Creative Scotland board promises changes after its leader resigns
Creative Scotland's board has promised to make serious changes to the way the arts funding body operates, after admitting it has made mistakes.
The board pledged more specialists, more consultation with artists and more long-term funding arrangements.
It comes just days after its chief executive Andrew Dixon announced he was stepping down, following criticism of how the organisation was operating.
The board said it shared responsibility for the deterioration of relationships.
In June, Mr Dixon apologised to arts organisations for causing anxiety during a recent funding shake-up.
Some 49 groups - including the Federation of Scottish Theatre, the Scottish National Jazz Orchestra and the Edinburgh Mela - were told by letter that their regular funding would end next spring.
They were told they would then have to apply for money for one-off projects - a move which sparked an angry reaction from the arts community.
Communication has been at the heart of many of the recent failings of Creative Scotland so it's ironic that we spent all afternoon waiting for a statement from the board - with the chairman and acting CEO Sandy Crombie refusing to do any interviews.
According to those on the inside, after months of getting it wrong, the board was simply anxious to get things absolutely right before making their intentions public.
What it does offer is a resounding mea culpa for the catalogue of errors which has eroded the trust of artists in an organisation which is barely two years old. From unwieldy bureaucracy and photocalls in Cannes to all male award juries for their latest prize-giving.
Can they fix it? The list seems a good starting point.
It promises a change in operational structure - to give staff freedom to use their expertise. It also promises to make better use of artists' knowledge. There will apparently be clearer funding streams and processes and a change of language and tone. It also promises an end to strategic commissioning and more long term funding over a period of years, rather than the individual applications which kick-started this whole row in the first place.
It says it will reduce activity which promotes Creative Scotland ahead of artists and arts organisations - which could mean next week's controversial Creative Scotland awards are both the first and the last to be staged.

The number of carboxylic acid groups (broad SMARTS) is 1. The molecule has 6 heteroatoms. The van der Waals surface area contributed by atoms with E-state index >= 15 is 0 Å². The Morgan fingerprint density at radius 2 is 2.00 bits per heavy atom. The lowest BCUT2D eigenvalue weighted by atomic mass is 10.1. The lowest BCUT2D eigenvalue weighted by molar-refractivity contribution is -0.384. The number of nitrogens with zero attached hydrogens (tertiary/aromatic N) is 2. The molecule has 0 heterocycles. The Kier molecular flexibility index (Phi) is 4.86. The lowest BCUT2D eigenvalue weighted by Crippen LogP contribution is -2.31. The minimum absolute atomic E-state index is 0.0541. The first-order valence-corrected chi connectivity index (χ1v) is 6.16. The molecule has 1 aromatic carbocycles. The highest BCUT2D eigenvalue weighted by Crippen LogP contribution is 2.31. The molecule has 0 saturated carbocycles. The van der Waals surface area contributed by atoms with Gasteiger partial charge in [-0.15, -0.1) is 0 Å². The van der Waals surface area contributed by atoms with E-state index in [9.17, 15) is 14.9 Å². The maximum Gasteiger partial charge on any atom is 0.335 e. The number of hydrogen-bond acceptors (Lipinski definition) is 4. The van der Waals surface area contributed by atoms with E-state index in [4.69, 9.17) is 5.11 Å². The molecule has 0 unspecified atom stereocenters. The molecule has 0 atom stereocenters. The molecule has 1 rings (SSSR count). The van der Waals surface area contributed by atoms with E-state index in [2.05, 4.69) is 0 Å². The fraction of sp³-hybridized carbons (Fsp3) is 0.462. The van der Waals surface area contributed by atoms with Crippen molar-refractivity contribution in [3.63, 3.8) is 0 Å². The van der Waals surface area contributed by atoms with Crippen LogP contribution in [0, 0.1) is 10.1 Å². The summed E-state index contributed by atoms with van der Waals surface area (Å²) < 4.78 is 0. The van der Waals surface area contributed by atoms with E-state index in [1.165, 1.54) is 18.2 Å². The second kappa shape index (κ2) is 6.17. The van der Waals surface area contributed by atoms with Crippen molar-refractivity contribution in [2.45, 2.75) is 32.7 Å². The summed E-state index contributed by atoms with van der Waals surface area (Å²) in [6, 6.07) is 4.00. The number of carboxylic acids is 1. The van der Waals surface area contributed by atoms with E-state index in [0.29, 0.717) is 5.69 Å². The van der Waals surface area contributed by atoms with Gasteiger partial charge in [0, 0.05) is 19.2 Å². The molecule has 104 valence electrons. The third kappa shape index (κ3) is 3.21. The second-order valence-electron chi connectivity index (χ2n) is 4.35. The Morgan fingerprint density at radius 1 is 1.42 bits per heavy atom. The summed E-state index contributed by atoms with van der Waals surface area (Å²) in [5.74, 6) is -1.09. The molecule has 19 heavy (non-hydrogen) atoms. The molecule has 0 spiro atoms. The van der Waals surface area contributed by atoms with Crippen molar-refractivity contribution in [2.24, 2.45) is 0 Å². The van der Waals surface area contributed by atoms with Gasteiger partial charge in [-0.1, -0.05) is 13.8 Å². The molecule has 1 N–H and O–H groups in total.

What's not clear is how long this will take to achieve. The statement asks only for "time to be allowed to do this".
Meanwhile, the search for a new CEO to replace Andrew Dixon who resigned on Monday, will get under way in January.
The board's statement ends with a plea that it's time Creative Scotland stopped being the story. But as the statement is dissected this evening on social media sites, it seems unlikely that will happen any time soon.
And in October, 100 leading artists launched an attack on the management and running of the organisation.
Crime author Ian Rankin and national poet Liz Lochhead were among those putting their names to an open letter condemning Creative Scotland's decision-making and saying it was in an "ongoing crisis".
The organisation promised a shake-up of its policies in the wake of the row.
In a statement announcing his departure, Mr Dixon said: "It has been a privilege to have been involved in the early years of Creative Scotland and to have worked with such talented and dedicated staff, but I now feel the time is right for a change of direction for both myself and the organisation."
He added: "I have been disappointed, given my track record, not to gain the respect and support of some of the more established voices in Scottish culture and I hope that my resignation will clear the way for a new phase of collaboration between artists and Creative Scotland."
In a statement released on Friday, the board said: "Central to many of the concerns communicated recently to Creative Scotland has been an inconsistency in our dealings with external partners, and there is clearly a need to create a culture and ethos where trust and mutual respect can thrive.
"This has meant that, despite a range of welcome and successful initiatives throughout Scotland in the first two years of operation, many important relationships have deteriorated.
"The Creative Scotland board acknowledges its own share of responsibility for this."
The board said it recognised the need for "substantial change".
It said it would offer long-term funding "as soon as is practicable", which would prevent organisations having to submit fresh applications every year.
It also promised clearer application processes and a change to its language and tone, to make it more accessible.
The statement said: "These changes are the product of a period of painful but essential re-examination.
"It is time that Creative Scotland stopped being the story."
Creative Scotland was established in 2010, through a merger of the Scottish Arts Council with Scottish Screen and has an annual budget of more that £75m from Scottish government and Lottery funding.